Looking Backward: Main and Eagle Streets, 1964

by / Oct. 21, 2015 2am EST

It is 1964, the starting year of an urban renewal project that would change the face of downtown Buffalo generally for the worse. Here, an unknown photographer snapped this image of a doomed block of commercial buildings on the west side of Main Street, looking south from Eagle Street to Niagara Street. The block had recently been assembled by the Backers Realty Corporation, a development arm of the Greater Buffalo Development Foundation, with plans for demolition for the Main Place Renewal Project.

Visible, from left to right, are Gerald’s jewelers, Harry Bilsky’s budget clothing, Ray Gold’s bakery, Wallens liquor store, the New York Men’s Shop, Miller Drugs, and the Regal Shoe Shop, all labelled “marginal retail establishments” by planners. This messy urbanism, with its flashing neon signs and marked patina of age, would, starting with demolition in 1965, be replaced with the Main Place Mall, the centerpiece of a massive rebuilding effort likened by AM&A’s President Robert B. Adam to a “miniature Rockefeller Center.”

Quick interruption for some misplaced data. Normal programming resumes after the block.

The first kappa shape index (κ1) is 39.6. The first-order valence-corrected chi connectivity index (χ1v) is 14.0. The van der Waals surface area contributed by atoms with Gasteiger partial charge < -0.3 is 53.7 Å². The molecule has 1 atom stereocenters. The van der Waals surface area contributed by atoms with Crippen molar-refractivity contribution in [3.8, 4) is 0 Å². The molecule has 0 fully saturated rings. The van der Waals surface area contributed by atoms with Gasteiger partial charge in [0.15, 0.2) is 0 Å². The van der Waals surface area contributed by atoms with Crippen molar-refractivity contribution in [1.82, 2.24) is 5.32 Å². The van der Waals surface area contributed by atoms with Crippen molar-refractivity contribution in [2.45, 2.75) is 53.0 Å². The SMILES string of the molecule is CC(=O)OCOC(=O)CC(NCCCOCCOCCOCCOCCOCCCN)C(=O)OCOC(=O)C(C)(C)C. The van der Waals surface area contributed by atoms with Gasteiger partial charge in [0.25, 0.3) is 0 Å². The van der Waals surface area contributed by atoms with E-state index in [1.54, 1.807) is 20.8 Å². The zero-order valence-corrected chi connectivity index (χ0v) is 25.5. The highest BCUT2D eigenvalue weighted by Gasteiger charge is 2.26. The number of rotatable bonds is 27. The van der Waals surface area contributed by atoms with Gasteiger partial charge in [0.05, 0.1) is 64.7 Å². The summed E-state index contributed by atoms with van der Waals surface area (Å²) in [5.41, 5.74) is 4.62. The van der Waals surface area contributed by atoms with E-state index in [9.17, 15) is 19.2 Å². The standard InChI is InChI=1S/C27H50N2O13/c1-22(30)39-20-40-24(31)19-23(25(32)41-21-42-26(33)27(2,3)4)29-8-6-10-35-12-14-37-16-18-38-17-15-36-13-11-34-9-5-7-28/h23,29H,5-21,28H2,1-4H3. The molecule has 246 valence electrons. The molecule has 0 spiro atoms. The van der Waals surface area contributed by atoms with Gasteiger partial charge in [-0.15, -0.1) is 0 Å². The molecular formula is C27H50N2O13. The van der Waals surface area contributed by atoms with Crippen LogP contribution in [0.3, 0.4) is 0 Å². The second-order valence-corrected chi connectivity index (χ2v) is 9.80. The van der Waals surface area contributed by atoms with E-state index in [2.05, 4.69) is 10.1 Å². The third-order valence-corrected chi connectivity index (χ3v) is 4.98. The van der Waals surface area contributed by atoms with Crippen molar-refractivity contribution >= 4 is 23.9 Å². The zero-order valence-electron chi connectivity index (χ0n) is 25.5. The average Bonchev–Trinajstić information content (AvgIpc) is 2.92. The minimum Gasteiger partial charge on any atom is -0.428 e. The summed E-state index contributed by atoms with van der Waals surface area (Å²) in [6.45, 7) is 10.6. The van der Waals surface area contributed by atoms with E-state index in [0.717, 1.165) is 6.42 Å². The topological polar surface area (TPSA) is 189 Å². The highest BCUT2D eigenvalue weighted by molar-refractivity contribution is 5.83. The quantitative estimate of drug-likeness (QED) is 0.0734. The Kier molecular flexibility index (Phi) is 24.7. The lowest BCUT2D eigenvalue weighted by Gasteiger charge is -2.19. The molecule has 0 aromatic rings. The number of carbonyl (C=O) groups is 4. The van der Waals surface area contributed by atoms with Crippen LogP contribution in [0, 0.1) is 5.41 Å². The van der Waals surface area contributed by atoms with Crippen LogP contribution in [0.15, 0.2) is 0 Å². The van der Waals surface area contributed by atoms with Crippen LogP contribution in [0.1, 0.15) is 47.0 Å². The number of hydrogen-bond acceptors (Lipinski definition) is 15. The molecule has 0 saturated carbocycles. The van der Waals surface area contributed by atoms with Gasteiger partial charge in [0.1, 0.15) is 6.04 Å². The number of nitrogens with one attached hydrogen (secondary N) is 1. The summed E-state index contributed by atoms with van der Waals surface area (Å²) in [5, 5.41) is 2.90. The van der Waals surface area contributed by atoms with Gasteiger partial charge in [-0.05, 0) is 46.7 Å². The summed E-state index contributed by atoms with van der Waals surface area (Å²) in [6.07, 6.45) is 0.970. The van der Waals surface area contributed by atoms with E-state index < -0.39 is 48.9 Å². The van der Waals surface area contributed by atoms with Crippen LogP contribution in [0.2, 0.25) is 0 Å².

The Main Place Mall opened in 1968 atop the site of the Erie County Savings Bank, Adam, Meldrum & Anderson, and dozens of solid, ordinary mixed-use buildings. The mall replaced this disorderly scene with the imposed order and cleanliness of a suburban-style mall, aiming to achieve what the Buffalo Evening News in 1960 hoped would be a “shopping climate so attractive to Mrs. Buffalo and Mrs. Niagara Frontier that she will not be able to resist going there to shop.”

Forty-seven years later, this irresistible shopping plaza is now largely vacant, with more empty than occupied storefronts, and fronting an only sporadically populated Main Street. The business establishment might have benefited from heeding the advice of Robert Traynham Coles, an architect who was alone in protesting the Main Place Renewal Project. In 1963, Coles penned an article for Buffalo Business, in which he wrote, “In wandering these downtown neighborhoods, one sees much that could be saved; one wonders whether it might be better for Buffalo or any other city to rehabilitate what it already has to attract its former residents back to the city, rather than to build at tremendous cost new towers on the horizon in the midst of blight and deterioration.”